winemakers have had a golden period over the past
couple of months.
Coonawarra winemaker Sue Bell has created a nero
d’Avola rosé from grapes grown by Ricca Terra Farms.
In two wine shows the Bellwether Nero d’Avola rosé
has won two gold medals and one trophy. According
to wine writer Huon Hooke, the Bellwether Nero
d’Avola rosé is one of the best Australian rosé wines
you can find!
Mel wins... again
Local winemaker Mel Kargas from Salena Estate
has had an amazing outing at the Sydney International
Wine Show with the nero d’avola and vermentino
grown by Ricca Terra Farms.
The 2013 Ink Series Nero d’Avola and 2013 Ink
Series Vermentino were both awarded Blue Gold
awards. The 2013 Ink Series Nero d’Avola was also
awarded a silver medal at the Adelaide Wine Show
and a gold medal at the Australian Alternative Variety
Wine Show recently in Mildura. Congratulations Ricca
Terra Farms and Mel Kargas.
Whistling Kite also scores
Loxton-based Whistling Kite also had success at the
Australian Alternative Variety Wine Show.
Their 2012 Biodynamic Montepulciano and 2014
Biodynamic Petit Manseng were both awarded bronze
medals and their 2013 Biodynamic Montepulciano
was awarded a gold medal as well as receiving the
trophy for Best Organic Wine. Congratulations to Tony
and Pam Barich.
New drummuster facility opened
The Riverland Resource Recovery Facility has
opened its doors and is set to receive eligible, clean,
empty agvet chemical containers under the drum-
The collection site, located on Hoskins Road in
Monash, run by Transpacific, is open Monday to
Friday 8am to 4pm, Saturday 8am to 12 noon, and
Sunday 12 noon to 4pm.
For deliveries of 100 drums or more, phone 8582
2601 to make an appointment.
All containers presented at the collection site must
meet the programs cleanliness standards. Containers
must be free of any chemical residue. Since 1999,
drumMuster has collected more than 24 million
drums across Australia. Once collected, the contain-
ers are shredded and transformed into practical items
such as plastic cable covers, wheelie bins, road signs
For further information about the drumMuster pro-
gram phone (02) 6230 4799 or visit the drumMuster
Farmers urged to submit transport issues
Primary Producers SA (PPSA) is seeking rural pro-
ducers who have transport issues which are costing
them more than they need to.
PPSA is working closely with Primary Industries
and Regions SA (PIRSA) and the Department of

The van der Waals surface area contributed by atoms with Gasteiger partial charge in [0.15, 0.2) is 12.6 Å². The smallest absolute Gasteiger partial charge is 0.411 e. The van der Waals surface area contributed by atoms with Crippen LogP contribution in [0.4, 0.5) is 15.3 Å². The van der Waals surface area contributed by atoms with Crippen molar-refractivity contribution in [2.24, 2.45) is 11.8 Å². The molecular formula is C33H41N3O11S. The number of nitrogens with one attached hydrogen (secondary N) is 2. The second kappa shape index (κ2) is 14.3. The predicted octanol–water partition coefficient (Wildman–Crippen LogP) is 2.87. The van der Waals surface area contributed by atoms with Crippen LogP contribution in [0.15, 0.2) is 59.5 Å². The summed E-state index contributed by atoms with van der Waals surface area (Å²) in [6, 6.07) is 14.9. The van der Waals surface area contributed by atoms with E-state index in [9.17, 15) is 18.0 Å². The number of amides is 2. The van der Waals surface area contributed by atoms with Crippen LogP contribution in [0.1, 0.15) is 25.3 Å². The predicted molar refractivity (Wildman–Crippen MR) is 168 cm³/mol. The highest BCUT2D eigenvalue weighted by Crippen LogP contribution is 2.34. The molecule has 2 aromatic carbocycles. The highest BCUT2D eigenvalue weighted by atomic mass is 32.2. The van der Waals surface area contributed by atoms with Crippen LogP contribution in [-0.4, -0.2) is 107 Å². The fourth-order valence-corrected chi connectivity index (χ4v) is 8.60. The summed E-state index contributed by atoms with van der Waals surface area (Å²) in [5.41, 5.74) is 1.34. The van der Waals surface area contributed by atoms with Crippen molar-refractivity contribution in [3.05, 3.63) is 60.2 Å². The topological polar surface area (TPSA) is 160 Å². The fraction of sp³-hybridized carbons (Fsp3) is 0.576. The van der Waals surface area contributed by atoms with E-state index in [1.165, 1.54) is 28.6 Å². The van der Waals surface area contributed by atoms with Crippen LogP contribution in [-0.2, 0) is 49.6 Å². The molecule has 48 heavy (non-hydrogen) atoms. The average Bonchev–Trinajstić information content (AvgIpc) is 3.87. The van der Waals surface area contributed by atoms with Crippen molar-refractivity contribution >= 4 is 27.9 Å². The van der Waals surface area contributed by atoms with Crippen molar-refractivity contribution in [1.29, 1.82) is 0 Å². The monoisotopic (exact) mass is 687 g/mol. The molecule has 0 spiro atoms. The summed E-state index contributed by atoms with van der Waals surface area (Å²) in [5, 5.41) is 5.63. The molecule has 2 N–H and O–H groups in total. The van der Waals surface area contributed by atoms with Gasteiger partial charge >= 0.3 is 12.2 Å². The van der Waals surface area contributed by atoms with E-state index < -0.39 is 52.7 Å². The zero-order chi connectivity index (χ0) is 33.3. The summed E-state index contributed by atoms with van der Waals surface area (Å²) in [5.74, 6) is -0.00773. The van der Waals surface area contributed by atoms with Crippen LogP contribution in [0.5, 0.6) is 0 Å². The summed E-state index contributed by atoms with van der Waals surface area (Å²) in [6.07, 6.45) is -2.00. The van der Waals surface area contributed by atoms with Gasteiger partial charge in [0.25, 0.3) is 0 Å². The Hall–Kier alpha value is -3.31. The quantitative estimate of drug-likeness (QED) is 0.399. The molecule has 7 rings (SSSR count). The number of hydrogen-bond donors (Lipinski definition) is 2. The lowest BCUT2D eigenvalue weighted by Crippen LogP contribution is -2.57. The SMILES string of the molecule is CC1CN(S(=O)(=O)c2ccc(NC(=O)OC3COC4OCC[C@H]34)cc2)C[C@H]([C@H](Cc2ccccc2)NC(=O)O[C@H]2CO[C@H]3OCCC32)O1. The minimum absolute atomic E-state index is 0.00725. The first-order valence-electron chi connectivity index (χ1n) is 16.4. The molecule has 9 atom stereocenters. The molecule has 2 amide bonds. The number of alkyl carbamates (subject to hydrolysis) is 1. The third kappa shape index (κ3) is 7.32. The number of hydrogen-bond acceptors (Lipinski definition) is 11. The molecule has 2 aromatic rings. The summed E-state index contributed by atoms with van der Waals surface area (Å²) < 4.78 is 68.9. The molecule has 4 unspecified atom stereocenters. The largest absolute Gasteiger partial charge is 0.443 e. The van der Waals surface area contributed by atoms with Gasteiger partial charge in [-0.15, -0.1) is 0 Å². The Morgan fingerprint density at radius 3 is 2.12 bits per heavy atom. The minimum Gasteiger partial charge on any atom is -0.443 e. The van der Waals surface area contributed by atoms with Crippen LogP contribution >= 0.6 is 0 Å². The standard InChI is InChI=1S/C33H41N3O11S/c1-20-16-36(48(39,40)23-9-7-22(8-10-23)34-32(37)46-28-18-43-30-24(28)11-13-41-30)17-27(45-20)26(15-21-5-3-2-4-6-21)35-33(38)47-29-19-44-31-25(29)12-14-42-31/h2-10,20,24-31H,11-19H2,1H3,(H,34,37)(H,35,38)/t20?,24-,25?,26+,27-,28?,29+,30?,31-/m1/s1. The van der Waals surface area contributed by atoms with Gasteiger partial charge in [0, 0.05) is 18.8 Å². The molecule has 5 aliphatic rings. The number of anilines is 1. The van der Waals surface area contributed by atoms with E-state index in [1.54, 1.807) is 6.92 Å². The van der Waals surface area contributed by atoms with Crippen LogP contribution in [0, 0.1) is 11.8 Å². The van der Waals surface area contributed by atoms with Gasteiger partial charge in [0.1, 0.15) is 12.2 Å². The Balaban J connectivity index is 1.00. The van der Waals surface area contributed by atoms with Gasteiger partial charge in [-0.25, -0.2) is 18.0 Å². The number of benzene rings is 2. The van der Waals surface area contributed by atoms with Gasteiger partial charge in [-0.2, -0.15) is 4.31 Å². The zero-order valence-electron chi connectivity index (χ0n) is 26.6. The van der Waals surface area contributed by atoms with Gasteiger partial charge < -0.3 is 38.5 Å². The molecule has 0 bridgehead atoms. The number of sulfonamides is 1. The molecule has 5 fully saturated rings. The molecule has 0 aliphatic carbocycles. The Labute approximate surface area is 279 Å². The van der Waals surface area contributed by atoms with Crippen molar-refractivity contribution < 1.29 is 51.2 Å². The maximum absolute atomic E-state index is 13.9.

Planning, Transport and Infrastructure (DPTI) to find
solutions to transport issues. Chairman of PPSA, Rob
Kerin, is urging rural producers to make the most of
this opportunity for reform.
“The two government departments have shown
real commitment to working with us on this project
a process has been designed which over the next
three months will examine all issues raised and,
where safe and practicable, work on how we can
implement changes,” he said.
Rural producers with issues can complete an online
survey at the website (ppsa.org.au/roadtransport-
survey). The survey is open for public comment until
Friday, November 21.
A hard copy of the survey is available on request by
phoning PPSA on 8297 0899.
week ending Wednesday, November 12
National demand for local citrus
by Stephanie Gropler
Over 20 tonnes of citrus
from Pyap was sent via
post around the country this
season, with thousands of
Australians snapping up the
local produce online.
Fresh Citrus Direct has been
supplying consumers directly with
oranges and mandarins for the past
five years and grower Tim Arnold
said the website was going from
strength to strength.
“There is definitely a crew of
people out there who appreciate
their food and how it is grown and
have something premium to what
they can get in the shops in both
freshness and taste,” he said.
“There is a really big difference
in the flavour of fresh orange ver-
sus an old orange.
“When someone gets a fresh
one, they think, ‘wow, this is
Mr Arnold said people from
South Australia, Victoria, Tasmania
and Queensland place their orders
online throughout the week, before
the product is picked on Sunday
and then packed and posted on the
“Orders arrive in Adelaide on
Tuesday or Wednesday,” he said.
“A lot of orders go to New South
Wales and they usually get that
Thursday and the fruit is only a
couple days off the tree.
“Even up to Townsville, it gets
up there on the Monday the fol-
lowing week at the latest, so it is
still good then.”
Mr Arnold said there were “a
couple hundred” regular buyers,
who purchase boxes of citrus
throughout the season.
“The website lets you communi-
cate better with people and teach